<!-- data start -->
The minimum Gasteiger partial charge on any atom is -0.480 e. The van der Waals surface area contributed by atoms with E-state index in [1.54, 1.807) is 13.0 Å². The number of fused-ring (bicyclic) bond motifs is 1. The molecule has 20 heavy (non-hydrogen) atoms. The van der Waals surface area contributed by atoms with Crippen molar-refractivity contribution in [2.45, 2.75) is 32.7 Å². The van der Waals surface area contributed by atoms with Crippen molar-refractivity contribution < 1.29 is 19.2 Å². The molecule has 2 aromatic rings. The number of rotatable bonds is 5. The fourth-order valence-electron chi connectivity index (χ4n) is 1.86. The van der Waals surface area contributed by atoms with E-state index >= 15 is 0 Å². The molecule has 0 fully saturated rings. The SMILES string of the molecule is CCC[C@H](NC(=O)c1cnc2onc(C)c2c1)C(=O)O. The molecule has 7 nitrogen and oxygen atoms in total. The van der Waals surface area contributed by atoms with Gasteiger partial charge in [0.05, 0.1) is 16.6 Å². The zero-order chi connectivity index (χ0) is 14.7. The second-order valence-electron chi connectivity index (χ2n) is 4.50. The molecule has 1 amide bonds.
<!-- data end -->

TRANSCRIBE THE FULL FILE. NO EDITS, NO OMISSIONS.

The minimum Gasteiger partial charge on any atom is -0.480 e. The van der Waals surface area contributed by atoms with E-state index in [1.54, 1.807) is 13.0 Å². The number of fused-ring (bicyclic) bond motifs is 1. The molecule has 20 heavy (non-hydrogen) atoms. The van der Waals surface area contributed by atoms with Crippen molar-refractivity contribution in [2.45, 2.75) is 32.7 Å². The van der Waals surface area contributed by atoms with Crippen molar-refractivity contribution < 1.29 is 19.2 Å². The molecule has 2 aromatic rings. The number of rotatable bonds is 5. The fourth-order valence-electron chi connectivity index (χ4n) is 1.86. The van der Waals surface area contributed by atoms with E-state index >= 15 is 0 Å². The molecule has 0 fully saturated rings. The SMILES string of the molecule is CCC[C@H](NC(=O)c1cnc2onc(C)c2c1)C(=O)O. The molecule has 7 nitrogen and oxygen atoms in total. The van der Waals surface area contributed by atoms with Gasteiger partial charge in [0.05, 0.1) is 16.6 Å². The zero-order chi connectivity index (χ0) is 14.7. The second-order valence-electron chi connectivity index (χ2n) is 4.50. The molecule has 1 amide bonds.